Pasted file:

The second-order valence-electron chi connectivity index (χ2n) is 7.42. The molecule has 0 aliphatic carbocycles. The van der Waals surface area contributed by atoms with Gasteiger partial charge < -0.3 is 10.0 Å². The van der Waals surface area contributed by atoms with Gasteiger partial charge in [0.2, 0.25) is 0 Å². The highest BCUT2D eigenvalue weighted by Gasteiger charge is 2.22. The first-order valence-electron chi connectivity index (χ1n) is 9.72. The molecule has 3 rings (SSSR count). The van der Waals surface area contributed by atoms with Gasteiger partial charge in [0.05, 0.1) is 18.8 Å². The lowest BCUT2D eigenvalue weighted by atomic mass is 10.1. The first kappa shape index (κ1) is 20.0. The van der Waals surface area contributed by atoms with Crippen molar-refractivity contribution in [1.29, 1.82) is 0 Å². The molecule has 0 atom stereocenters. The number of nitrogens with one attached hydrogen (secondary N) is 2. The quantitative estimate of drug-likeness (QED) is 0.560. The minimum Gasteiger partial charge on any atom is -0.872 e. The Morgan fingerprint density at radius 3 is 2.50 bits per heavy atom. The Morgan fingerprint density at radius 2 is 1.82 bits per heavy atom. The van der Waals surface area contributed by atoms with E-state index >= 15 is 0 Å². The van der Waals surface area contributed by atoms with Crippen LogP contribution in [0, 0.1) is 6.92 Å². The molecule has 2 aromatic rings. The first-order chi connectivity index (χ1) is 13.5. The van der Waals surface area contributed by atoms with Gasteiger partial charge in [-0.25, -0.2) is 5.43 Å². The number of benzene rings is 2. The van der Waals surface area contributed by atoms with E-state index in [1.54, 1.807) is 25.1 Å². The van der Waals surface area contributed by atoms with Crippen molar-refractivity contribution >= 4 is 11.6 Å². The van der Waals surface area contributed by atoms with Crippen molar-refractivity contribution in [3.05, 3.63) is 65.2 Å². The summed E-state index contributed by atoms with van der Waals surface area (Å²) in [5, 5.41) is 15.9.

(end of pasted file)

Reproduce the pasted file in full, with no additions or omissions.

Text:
The second-order valence-electron chi connectivity index (χ2n) is 7.42. The molecule has 0 aliphatic carbocycles. The van der Waals surface area contributed by atoms with Gasteiger partial charge < -0.3 is 10.0 Å². The van der Waals surface area contributed by atoms with Gasteiger partial charge in [0.2, 0.25) is 0 Å². The highest BCUT2D eigenvalue weighted by Gasteiger charge is 2.22. The first-order valence-electron chi connectivity index (χ1n) is 9.72. The molecule has 3 rings (SSSR count). The van der Waals surface area contributed by atoms with Gasteiger partial charge in [0.05, 0.1) is 18.8 Å². The lowest BCUT2D eigenvalue weighted by atomic mass is 10.1. The first kappa shape index (κ1) is 20.0. The van der Waals surface area contributed by atoms with Crippen molar-refractivity contribution in [1.29, 1.82) is 0 Å². The molecule has 0 atom stereocenters. The number of nitrogens with one attached hydrogen (secondary N) is 2. The quantitative estimate of drug-likeness (QED) is 0.560. The minimum Gasteiger partial charge on any atom is -0.872 e. The Morgan fingerprint density at radius 3 is 2.50 bits per heavy atom. The Morgan fingerprint density at radius 2 is 1.82 bits per heavy atom. The van der Waals surface area contributed by atoms with E-state index >= 15 is 0 Å². The van der Waals surface area contributed by atoms with Crippen LogP contribution in [0, 0.1) is 6.92 Å². The molecule has 2 aromatic rings. The first-order chi connectivity index (χ1) is 13.5. The van der Waals surface area contributed by atoms with Gasteiger partial charge in [-0.25, -0.2) is 5.43 Å². The number of benzene rings is 2. The van der Waals surface area contributed by atoms with E-state index in [1.54, 1.807) is 25.1 Å². The van der Waals surface area contributed by atoms with Crippen molar-refractivity contribution >= 4 is 11.6 Å². The van der Waals surface area contributed by atoms with Crippen molar-refractivity contribution in [3.05, 3.63) is 65.2 Å². The summed E-state index contributed by atoms with van der Waals surface area (Å²) in [5, 5.41) is 15.9.